To configure the proxy, here's how you can update the authentication section of the existing configuration file auth-config.yaml.

  - name: google-authentication-method
      disable: false
    proxy: PROXY_URL


  • disable (optional) denotes if you want to opt in or out of the Google Groups feature for clusters. This value is set to false by default. If you'd like to opt out of this feature, you can set it to true.

  • PROXY_URL (optional) is the proxy server address to connect to the Google identity. For example: http://user:password@

Apply the configuration

To apply the configuration to a cluster, run the following command:

gcloud container fleet identity-service apply \
--membership=CLUSTER_NAME \


CLUSTER_NAME is your cluster's unique membership name within the fleet.

Once applied, this configuration is managed by the Anthos Identity Service controller. Any local changes made to Anthos Identity Service client configuration is reconciled back by the controller to the configuration specified in this setup.

Per cluster

To configure your cluster to use Anthos Identity Service with the Google Groups feature, you need to update the cluster's Anthos Identity Service ClientConfig. This is a Kubernetes custom resource type (CRD) used for cluster configuration. Each Anthos cluster has a ClientConfig resource named default in the kube-public namespace that you update with your configuration details.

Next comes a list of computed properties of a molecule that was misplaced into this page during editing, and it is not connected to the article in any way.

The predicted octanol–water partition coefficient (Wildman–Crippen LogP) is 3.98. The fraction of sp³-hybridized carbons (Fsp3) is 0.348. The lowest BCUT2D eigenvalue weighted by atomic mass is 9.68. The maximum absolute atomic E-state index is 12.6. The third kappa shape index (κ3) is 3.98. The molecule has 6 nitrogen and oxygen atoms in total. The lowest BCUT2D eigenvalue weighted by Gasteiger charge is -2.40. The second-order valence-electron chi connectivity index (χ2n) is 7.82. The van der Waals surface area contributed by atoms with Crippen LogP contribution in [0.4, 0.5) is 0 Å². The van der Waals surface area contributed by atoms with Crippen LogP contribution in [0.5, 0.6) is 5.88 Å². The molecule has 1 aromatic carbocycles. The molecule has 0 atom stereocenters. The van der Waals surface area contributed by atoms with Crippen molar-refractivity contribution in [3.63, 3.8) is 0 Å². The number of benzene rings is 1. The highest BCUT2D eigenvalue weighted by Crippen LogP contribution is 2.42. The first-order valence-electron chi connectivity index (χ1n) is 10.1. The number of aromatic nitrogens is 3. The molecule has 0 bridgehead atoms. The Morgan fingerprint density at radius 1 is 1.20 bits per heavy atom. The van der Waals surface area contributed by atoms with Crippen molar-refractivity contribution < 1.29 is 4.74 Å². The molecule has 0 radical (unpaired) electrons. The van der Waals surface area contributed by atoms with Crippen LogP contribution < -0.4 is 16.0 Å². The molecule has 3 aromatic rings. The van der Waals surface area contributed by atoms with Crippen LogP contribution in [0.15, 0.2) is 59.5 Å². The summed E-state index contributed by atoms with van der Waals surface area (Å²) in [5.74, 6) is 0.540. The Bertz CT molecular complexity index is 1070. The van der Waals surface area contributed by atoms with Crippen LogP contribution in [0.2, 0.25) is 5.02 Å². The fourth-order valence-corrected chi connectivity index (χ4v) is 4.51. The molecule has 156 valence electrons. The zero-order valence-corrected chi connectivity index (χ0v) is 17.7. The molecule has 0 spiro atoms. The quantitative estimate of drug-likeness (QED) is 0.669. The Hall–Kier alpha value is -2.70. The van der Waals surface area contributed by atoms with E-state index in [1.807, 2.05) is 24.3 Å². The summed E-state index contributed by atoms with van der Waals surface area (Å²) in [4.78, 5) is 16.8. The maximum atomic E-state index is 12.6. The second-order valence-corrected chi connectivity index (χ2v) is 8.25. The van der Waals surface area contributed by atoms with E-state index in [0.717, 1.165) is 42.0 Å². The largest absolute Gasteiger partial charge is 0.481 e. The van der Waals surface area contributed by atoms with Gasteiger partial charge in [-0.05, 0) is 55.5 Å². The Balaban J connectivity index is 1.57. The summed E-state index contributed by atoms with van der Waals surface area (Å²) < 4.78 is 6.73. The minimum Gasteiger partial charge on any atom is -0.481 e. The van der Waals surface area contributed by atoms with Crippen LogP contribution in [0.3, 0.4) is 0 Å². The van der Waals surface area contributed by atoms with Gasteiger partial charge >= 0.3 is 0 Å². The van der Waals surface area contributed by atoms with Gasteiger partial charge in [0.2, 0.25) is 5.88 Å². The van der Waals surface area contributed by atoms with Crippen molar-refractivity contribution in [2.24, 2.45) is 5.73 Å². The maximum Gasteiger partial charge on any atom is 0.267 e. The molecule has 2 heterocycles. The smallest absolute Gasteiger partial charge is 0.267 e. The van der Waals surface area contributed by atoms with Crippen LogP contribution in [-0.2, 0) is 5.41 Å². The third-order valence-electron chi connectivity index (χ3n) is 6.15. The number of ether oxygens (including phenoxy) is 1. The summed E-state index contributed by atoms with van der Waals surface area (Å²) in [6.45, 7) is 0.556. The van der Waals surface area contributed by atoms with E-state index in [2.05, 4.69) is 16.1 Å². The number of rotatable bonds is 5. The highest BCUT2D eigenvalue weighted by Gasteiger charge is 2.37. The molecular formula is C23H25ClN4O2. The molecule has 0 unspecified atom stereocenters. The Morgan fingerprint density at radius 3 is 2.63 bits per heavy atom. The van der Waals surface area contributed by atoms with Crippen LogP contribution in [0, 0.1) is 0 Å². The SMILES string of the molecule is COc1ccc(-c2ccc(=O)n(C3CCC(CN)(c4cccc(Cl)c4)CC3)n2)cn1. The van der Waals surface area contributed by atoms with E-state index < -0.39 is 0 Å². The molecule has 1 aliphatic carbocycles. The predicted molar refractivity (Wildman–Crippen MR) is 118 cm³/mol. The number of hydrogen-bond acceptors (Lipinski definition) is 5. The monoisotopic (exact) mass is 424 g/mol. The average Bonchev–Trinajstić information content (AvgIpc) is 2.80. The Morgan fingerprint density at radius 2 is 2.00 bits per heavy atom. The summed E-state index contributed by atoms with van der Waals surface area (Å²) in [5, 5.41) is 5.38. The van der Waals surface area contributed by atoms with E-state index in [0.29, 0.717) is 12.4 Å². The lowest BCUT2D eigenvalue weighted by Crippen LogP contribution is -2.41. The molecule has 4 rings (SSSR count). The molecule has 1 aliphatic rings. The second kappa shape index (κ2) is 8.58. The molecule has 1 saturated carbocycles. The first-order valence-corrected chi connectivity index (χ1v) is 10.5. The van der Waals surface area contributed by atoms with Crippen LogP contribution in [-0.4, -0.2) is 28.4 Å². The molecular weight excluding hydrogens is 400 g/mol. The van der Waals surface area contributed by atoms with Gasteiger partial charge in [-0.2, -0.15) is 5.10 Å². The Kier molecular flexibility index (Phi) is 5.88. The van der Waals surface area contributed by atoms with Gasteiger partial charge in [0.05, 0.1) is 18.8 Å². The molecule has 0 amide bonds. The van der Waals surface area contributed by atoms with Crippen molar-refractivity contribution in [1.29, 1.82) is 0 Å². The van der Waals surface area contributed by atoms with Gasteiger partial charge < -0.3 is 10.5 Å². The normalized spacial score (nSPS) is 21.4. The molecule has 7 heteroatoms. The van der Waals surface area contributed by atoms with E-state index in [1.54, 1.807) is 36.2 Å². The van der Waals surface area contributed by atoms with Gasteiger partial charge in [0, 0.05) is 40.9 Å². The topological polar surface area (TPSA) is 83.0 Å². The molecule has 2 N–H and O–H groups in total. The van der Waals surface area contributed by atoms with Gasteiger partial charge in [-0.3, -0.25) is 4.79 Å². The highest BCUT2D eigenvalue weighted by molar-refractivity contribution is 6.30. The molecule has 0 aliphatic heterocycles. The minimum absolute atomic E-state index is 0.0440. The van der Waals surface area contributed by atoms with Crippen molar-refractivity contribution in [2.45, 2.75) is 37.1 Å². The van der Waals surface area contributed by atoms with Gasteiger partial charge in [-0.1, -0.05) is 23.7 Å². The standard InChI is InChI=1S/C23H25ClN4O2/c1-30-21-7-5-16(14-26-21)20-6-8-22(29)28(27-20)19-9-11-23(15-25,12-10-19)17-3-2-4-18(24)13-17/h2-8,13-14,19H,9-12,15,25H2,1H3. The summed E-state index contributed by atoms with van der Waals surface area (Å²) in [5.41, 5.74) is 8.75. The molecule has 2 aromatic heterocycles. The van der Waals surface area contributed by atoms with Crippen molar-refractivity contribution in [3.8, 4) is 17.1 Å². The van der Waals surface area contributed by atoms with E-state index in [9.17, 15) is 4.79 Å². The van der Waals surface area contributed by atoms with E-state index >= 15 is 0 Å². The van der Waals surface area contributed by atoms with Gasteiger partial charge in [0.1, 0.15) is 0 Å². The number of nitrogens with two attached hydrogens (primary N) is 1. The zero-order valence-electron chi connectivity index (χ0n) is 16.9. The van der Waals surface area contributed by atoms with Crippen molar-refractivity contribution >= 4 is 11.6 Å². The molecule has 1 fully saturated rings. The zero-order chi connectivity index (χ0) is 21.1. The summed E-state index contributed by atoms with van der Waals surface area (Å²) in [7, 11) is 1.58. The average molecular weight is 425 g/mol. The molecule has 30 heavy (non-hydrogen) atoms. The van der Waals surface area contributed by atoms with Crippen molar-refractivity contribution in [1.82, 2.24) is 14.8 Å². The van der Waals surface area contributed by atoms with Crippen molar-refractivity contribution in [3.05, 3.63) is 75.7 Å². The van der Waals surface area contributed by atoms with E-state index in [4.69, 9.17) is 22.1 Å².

To edit the configuration, use the following command.

kubectl --kubeconfig USER_CLUSTER_KUBECONFIG -n kube-public edit clientconfig default

where USER_CLUSTER_KUBECONFIG is the path to the kubeconfig file of your cluster.

If there are multiple contexts in the kubeconfig, the current context is used. You might need to reset the current context to the correct cluster before running the command.

Here's an example of how you can update the ClientConfig with a new authentication method having a configuration of type google to enable Google Groups feature. If the internalServer field is empty, make sure it's set to https://kubernetes.default.svc, as shown below.

  - google:
    name: google-authentication-method
    proxy: PROXY_URL
  internalServer: https://kubernetes.default.svc


CLUSTER_IDENTIFIER (required) denotes the membership details of your cluster. You can retrieve your cluster's membership details using the command:

kubectl --kubeconfig USER_CLUSTER_KUBECONFIG get memberships membership -o yaml


USER_CLUSTER_KUBECONFIG is the path to the kubeconfig file for the cluster. In the response, refer to the field to retrieve the cluster's membership details.